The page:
CSG Cell TA

A CSG cell is a very small cell that is usually intended to cover one household worth (for example) of territory. A CSG TA thus represents the TA of one or more small CSG cells covering the small area over which cellular coverage is desired (e.g., a home or underground shopping mall). The only WTRUs that are allowed access to the CSG cells are those WTRUs whose Universal Subscriber Identity Module (USIM or its LTE equivalent or another application residing in the Universal Integrated Circuit Card (UICC) of the WTRU) includes the CSG TA ID(s) of the CSG cell(s).

The CSG TA ID may be similar in structure to a macro-cell TA ID in that the CSG TA ID may be determined be concatenating a CSG TA Code (TAC) and the operator's Public Land Mobile Network (PLMN) ID. The CSG TAC may be the same length as the macro-cell TAC. Alternatively, the CSG TA ID may have a different format, structure, or length than a macro-cell TA ID. The WTRU in its USIM (or in any other application residing in the UICC) may store only a part of the CSG TA ID.

The CSG TA ID may have an indicator field to indicate the CSG cell property/scale. The CSG cell may broadcast the CSG TAC and the PLMN ID in separate fields and the WTRU (e.g., in the NAS layer) may have to construct the CSG TA ID from the broadcast information. The WTRUs with the CSG cell's TA ID in their USIM allowed TA list may belong to a closed subscriber group for the CSG Cell or the HNB.

When a WTRU in Idle Mode detects a CSG cell having a TA ID that is not configured in its USIM (or its LTE equivalent or in another application residing in the UICC), it will not attempt to access that CSG cell and will not perform a TAU procedure. It is proposed that the non-access stratum (NAS) Tracking Area Accept message include new Information Element(s) (IE) which allows the network to configure the WTRU with the TA IDs of the CSG cells that the WTRU has access to. In one implementation, the IE includes the TA ID(s) of the CSG cell(s) that the WTRU has access to.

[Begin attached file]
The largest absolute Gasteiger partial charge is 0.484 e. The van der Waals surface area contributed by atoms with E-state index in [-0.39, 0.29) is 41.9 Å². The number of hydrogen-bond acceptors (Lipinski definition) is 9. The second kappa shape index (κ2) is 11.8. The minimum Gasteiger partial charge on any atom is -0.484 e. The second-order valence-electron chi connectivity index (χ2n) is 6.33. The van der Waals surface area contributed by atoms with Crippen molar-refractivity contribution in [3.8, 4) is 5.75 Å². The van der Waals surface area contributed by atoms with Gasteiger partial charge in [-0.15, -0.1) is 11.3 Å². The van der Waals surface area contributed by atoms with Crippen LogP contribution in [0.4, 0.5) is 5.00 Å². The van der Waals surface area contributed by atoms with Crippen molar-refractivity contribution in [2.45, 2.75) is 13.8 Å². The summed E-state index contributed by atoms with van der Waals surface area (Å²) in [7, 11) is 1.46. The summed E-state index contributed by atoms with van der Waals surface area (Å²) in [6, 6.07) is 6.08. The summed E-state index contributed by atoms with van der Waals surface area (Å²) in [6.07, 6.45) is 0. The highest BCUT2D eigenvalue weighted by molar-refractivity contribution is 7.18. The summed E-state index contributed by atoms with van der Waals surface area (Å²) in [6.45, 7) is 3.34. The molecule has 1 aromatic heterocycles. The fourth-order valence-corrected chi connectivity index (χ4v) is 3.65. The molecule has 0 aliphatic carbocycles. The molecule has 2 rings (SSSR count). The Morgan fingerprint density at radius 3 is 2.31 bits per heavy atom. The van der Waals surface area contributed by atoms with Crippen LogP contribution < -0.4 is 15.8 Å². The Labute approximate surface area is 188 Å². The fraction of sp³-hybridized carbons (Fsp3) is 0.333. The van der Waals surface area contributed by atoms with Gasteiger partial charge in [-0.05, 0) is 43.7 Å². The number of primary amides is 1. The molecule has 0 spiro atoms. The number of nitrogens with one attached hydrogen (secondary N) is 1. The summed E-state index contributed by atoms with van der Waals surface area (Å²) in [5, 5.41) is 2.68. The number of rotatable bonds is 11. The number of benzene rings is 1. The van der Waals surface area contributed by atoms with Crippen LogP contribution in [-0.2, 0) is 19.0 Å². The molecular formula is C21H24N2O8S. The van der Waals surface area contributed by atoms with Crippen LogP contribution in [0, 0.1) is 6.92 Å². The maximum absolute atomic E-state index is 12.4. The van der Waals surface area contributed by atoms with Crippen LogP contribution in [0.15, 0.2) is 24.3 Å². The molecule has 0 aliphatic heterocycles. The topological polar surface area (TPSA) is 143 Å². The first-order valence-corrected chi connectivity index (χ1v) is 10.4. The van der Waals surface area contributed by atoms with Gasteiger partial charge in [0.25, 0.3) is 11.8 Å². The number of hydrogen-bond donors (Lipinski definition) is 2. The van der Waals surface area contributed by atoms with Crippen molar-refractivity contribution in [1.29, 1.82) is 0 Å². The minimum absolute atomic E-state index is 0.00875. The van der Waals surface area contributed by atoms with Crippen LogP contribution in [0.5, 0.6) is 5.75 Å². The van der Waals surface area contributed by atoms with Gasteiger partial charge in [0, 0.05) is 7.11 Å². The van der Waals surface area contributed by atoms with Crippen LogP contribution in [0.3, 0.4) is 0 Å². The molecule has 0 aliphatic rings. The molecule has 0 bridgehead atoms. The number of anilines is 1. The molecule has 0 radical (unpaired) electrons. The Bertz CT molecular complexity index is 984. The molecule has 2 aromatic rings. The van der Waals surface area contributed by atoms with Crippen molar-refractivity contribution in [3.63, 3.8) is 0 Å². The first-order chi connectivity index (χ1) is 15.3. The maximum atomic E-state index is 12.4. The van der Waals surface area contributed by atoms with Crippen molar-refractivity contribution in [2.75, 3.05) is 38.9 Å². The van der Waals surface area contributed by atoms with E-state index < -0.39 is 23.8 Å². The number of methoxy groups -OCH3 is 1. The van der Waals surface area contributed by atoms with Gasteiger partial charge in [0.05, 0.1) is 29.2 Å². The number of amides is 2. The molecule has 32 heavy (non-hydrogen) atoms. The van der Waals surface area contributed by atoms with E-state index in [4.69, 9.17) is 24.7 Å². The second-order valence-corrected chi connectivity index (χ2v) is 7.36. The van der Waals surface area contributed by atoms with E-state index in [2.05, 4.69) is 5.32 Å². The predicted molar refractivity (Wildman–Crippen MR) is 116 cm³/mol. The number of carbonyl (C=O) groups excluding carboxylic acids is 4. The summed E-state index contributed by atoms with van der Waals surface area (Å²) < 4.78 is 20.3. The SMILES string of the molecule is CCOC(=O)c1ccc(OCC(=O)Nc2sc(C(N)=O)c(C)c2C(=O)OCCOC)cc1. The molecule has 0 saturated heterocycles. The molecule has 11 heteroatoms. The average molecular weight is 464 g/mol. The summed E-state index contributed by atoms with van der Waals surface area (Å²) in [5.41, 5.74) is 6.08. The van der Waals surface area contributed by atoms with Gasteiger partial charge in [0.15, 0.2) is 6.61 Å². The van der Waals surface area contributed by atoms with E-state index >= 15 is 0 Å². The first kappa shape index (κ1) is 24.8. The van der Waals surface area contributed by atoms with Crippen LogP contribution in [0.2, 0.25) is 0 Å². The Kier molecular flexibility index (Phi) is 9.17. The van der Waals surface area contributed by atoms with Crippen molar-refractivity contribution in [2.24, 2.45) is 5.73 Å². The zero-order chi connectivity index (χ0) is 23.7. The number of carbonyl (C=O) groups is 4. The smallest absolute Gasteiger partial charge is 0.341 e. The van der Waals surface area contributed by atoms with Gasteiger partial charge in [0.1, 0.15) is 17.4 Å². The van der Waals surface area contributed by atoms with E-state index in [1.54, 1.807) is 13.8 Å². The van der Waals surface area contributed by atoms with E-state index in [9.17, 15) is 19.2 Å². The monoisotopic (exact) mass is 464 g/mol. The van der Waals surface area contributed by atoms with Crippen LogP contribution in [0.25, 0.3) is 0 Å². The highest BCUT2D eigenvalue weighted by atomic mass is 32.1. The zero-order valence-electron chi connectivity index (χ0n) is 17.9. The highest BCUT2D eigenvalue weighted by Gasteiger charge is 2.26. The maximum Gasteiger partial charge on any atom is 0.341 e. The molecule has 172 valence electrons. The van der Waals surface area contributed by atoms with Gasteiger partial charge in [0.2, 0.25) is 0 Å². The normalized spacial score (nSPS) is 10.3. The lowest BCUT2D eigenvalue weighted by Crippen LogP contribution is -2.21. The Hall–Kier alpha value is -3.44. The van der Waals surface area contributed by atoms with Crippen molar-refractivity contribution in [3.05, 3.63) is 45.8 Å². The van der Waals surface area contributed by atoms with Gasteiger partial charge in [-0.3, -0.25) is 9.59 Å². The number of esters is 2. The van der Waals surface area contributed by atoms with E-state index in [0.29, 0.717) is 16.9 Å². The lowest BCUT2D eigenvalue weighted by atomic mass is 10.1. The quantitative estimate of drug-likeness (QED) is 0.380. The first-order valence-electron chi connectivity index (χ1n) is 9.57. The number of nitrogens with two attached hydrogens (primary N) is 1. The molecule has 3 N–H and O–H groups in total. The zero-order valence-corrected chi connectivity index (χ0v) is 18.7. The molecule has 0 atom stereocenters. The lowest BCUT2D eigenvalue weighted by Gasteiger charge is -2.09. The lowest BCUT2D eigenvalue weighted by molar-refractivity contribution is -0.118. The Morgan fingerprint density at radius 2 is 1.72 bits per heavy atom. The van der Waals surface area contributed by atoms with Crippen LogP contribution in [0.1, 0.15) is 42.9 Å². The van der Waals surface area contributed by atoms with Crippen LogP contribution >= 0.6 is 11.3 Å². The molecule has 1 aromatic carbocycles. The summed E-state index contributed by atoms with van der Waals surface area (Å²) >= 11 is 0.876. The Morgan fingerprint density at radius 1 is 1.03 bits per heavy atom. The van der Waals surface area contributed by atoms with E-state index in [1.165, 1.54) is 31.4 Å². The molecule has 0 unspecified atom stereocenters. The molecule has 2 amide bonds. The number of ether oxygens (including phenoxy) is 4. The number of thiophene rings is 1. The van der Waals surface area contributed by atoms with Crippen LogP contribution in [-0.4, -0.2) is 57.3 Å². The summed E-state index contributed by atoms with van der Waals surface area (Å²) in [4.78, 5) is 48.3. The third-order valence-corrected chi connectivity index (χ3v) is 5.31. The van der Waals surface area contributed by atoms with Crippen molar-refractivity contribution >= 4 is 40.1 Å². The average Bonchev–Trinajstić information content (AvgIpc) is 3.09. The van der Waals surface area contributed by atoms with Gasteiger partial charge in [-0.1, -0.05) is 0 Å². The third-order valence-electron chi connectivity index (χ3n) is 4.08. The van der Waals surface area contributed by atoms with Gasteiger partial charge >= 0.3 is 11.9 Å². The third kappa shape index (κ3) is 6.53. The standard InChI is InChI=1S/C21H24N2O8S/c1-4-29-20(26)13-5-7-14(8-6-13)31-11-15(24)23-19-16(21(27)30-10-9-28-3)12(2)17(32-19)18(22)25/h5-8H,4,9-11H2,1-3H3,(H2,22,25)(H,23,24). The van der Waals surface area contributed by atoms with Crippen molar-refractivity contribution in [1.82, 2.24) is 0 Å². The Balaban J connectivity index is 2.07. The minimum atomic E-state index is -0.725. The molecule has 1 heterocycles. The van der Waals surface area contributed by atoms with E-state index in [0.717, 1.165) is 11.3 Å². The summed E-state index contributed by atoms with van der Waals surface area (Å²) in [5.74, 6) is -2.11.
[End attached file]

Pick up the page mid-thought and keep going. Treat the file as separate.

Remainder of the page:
If a WTRU in Idle Mode detects a CSG cell that has a TA ID which is included in its list of allowed CSG cell TA IDs, but is not included in its allowed list of TA IDs (for signaling free mobility), it may conclude that it has access to this CSG cell but a TAU procedure needs to be triggered upon Idle Mode cell selection/re-selection to this CSG cell. In other words, signaling free mobility (i.e., mobility between two cells belonging to different TAs without performing a TAU procedure) between a macro TA and CSG TA may be permitted only when the CSG TA ID is included explicitly as one of the multiple TAs configured for the WTRU by the network for signaling free mobility (e.g., in the multiple TAs configured in the TAU procedure).